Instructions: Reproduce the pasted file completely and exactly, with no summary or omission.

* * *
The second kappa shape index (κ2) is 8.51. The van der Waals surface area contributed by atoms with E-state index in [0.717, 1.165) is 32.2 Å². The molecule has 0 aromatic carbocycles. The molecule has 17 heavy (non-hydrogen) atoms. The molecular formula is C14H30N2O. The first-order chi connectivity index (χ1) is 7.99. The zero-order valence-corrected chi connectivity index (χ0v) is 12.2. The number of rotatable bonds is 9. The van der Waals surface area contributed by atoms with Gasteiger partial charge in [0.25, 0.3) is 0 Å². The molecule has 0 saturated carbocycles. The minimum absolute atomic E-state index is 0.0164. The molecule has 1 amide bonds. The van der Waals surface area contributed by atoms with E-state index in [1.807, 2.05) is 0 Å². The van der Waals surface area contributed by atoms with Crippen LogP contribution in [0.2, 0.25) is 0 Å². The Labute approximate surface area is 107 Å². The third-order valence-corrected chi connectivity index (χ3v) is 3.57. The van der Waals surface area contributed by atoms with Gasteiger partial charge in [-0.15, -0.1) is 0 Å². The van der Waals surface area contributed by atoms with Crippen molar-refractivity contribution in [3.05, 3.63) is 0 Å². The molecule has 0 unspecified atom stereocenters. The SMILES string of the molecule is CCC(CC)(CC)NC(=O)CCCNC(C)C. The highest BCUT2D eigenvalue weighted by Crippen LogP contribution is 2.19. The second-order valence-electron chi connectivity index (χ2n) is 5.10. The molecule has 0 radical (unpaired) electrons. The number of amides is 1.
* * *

The second kappa shape index (κ2) is 8.51. The van der Waals surface area contributed by atoms with E-state index in [0.717, 1.165) is 32.2 Å². The molecule has 0 aromatic carbocycles. The molecule has 17 heavy (non-hydrogen) atoms. The molecular formula is C14H30N2O. The first-order chi connectivity index (χ1) is 7.99. The zero-order valence-corrected chi connectivity index (χ0v) is 12.2. The number of rotatable bonds is 9. The van der Waals surface area contributed by atoms with Gasteiger partial charge in [0.25, 0.3) is 0 Å². The molecule has 0 saturated carbocycles. The minimum absolute atomic E-state index is 0.0164. The molecule has 1 amide bonds. The van der Waals surface area contributed by atoms with E-state index in [1.807, 2.05) is 0 Å². The van der Waals surface area contributed by atoms with Crippen LogP contribution in [0.2, 0.25) is 0 Å². The Labute approximate surface area is 107 Å². The third-order valence-corrected chi connectivity index (χ3v) is 3.57. The van der Waals surface area contributed by atoms with Gasteiger partial charge in [-0.15, -0.1) is 0 Å². The van der Waals surface area contributed by atoms with Crippen molar-refractivity contribution in [3.05, 3.63) is 0 Å². The molecule has 0 unspecified atom stereocenters. The SMILES string of the molecule is CCC(CC)(CC)NC(=O)CCCNC(C)C. The highest BCUT2D eigenvalue weighted by Crippen LogP contribution is 2.19. The second-order valence-electron chi connectivity index (χ2n) is 5.10. The molecule has 0 radical (unpaired) electrons. The number of amides is 1.